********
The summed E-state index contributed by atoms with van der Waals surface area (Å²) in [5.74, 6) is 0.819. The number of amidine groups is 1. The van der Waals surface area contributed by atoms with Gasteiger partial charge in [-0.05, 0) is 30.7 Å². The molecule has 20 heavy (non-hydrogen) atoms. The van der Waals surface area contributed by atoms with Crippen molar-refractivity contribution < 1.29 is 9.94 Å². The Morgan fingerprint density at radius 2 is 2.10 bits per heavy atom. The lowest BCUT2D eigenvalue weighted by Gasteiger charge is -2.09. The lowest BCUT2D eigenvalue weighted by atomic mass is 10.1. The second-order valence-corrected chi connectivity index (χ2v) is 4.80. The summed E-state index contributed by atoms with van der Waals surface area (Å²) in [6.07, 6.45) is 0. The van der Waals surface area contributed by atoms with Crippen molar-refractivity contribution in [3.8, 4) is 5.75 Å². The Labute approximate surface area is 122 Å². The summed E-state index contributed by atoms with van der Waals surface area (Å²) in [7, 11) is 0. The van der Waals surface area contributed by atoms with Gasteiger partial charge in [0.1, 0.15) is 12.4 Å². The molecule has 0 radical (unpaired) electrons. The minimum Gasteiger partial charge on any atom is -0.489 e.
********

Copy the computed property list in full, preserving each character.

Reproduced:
The summed E-state index contributed by atoms with van der Waals surface area (Å²) in [5.74, 6) is 0.819. The number of amidine groups is 1. The van der Waals surface area contributed by atoms with Gasteiger partial charge in [-0.05, 0) is 30.7 Å². The molecule has 20 heavy (non-hydrogen) atoms. The van der Waals surface area contributed by atoms with Crippen molar-refractivity contribution < 1.29 is 9.94 Å². The Morgan fingerprint density at radius 2 is 2.10 bits per heavy atom. The lowest BCUT2D eigenvalue weighted by Gasteiger charge is -2.09. The lowest BCUT2D eigenvalue weighted by atomic mass is 10.1. The second-order valence-corrected chi connectivity index (χ2v) is 4.80. The summed E-state index contributed by atoms with van der Waals surface area (Å²) in [6.07, 6.45) is 0. The van der Waals surface area contributed by atoms with Crippen molar-refractivity contribution in [3.8, 4) is 5.75 Å². The Labute approximate surface area is 122 Å². The summed E-state index contributed by atoms with van der Waals surface area (Å²) in [7, 11) is 0. The van der Waals surface area contributed by atoms with Gasteiger partial charge in [0.1, 0.15) is 12.4 Å². The molecule has 0 radical (unpaired) electrons. The minimum Gasteiger partial charge on any atom is -0.489 e.